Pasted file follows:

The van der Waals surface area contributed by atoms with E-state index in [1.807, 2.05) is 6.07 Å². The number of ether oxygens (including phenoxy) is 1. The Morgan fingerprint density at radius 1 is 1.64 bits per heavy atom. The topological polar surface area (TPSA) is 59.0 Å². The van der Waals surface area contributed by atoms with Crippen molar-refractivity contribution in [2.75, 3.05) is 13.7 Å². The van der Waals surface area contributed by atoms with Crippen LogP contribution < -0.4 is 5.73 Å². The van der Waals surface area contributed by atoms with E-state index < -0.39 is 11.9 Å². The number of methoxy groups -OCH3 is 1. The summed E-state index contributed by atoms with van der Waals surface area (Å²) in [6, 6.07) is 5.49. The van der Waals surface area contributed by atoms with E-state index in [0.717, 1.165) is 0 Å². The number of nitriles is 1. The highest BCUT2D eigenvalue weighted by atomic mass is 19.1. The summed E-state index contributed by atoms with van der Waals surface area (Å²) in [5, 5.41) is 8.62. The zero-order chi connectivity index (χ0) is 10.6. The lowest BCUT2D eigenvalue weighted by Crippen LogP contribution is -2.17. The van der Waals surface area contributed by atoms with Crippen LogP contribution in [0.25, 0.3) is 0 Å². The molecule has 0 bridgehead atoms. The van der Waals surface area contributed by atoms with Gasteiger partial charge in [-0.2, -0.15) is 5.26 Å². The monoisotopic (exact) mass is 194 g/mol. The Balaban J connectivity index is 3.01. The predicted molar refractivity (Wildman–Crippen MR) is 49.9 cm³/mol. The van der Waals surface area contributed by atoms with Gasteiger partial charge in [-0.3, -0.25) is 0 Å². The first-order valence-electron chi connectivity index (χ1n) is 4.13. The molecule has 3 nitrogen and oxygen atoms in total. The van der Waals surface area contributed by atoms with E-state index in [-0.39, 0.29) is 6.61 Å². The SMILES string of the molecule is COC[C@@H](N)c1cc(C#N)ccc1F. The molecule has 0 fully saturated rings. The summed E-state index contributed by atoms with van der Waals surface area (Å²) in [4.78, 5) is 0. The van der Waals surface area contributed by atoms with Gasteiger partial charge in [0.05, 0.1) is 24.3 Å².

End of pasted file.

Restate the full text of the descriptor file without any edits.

The van der Waals surface area contributed by atoms with E-state index in [1.807, 2.05) is 6.07 Å². The number of ether oxygens (including phenoxy) is 1. The Morgan fingerprint density at radius 1 is 1.64 bits per heavy atom. The topological polar surface area (TPSA) is 59.0 Å². The van der Waals surface area contributed by atoms with Crippen molar-refractivity contribution in [2.75, 3.05) is 13.7 Å². The van der Waals surface area contributed by atoms with Crippen LogP contribution < -0.4 is 5.73 Å². The van der Waals surface area contributed by atoms with E-state index < -0.39 is 11.9 Å². The number of methoxy groups -OCH3 is 1. The summed E-state index contributed by atoms with van der Waals surface area (Å²) in [6, 6.07) is 5.49. The van der Waals surface area contributed by atoms with E-state index in [0.717, 1.165) is 0 Å². The number of nitriles is 1. The highest BCUT2D eigenvalue weighted by atomic mass is 19.1. The summed E-state index contributed by atoms with van der Waals surface area (Å²) in [5, 5.41) is 8.62. The zero-order chi connectivity index (χ0) is 10.6. The lowest BCUT2D eigenvalue weighted by Crippen LogP contribution is -2.17. The van der Waals surface area contributed by atoms with Crippen LogP contribution in [0.25, 0.3) is 0 Å². The molecule has 0 bridgehead atoms. The van der Waals surface area contributed by atoms with Gasteiger partial charge in [-0.2, -0.15) is 5.26 Å². The monoisotopic (exact) mass is 194 g/mol. The Balaban J connectivity index is 3.01. The predicted molar refractivity (Wildman–Crippen MR) is 49.9 cm³/mol. The van der Waals surface area contributed by atoms with Gasteiger partial charge in [-0.3, -0.25) is 0 Å². The first-order valence-electron chi connectivity index (χ1n) is 4.13. The molecule has 3 nitrogen and oxygen atoms in total. The van der Waals surface area contributed by atoms with E-state index in [-0.39, 0.29) is 6.61 Å². The SMILES string of the molecule is COC[C@@H](N)c1cc(C#N)ccc1F. The molecule has 0 fully saturated rings. The summed E-state index contributed by atoms with van der Waals surface area (Å²) in [4.78, 5) is 0. The van der Waals surface area contributed by atoms with Gasteiger partial charge in [0.05, 0.1) is 24.3 Å².